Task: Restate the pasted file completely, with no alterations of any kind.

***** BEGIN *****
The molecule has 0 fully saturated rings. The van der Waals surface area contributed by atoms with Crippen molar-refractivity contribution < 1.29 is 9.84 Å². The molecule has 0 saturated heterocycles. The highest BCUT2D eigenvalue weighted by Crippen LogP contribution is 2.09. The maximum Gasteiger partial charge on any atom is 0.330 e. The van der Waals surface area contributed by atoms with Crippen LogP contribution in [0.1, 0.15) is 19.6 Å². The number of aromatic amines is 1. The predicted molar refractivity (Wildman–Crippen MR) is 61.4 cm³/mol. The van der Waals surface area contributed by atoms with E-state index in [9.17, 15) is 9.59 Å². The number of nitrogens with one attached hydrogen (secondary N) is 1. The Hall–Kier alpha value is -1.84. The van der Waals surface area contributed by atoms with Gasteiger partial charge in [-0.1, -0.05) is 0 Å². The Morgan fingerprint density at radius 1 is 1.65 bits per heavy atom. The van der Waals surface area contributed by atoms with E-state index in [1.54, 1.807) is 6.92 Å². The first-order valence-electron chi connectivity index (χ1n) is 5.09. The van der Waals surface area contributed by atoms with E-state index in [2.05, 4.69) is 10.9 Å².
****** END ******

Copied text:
The molecule has 0 fully saturated rings. The van der Waals surface area contributed by atoms with Crippen molar-refractivity contribution < 1.29 is 9.84 Å². The molecule has 0 saturated heterocycles. The highest BCUT2D eigenvalue weighted by Crippen LogP contribution is 2.09. The maximum Gasteiger partial charge on any atom is 0.330 e. The van der Waals surface area contributed by atoms with Crippen LogP contribution in [0.1, 0.15) is 19.6 Å². The number of aromatic amines is 1. The predicted molar refractivity (Wildman–Crippen MR) is 61.4 cm³/mol. The van der Waals surface area contributed by atoms with E-state index in [9.17, 15) is 9.59 Å². The number of nitrogens with one attached hydrogen (secondary N) is 1. The Hall–Kier alpha value is -1.84. The van der Waals surface area contributed by atoms with Gasteiger partial charge in [-0.1, -0.05) is 0 Å². The Morgan fingerprint density at radius 1 is 1.65 bits per heavy atom. The van der Waals surface area contributed by atoms with E-state index in [1.54, 1.807) is 6.92 Å². The first-order valence-electron chi connectivity index (χ1n) is 5.09. The van der Waals surface area contributed by atoms with E-state index in [2.05, 4.69) is 10.9 Å².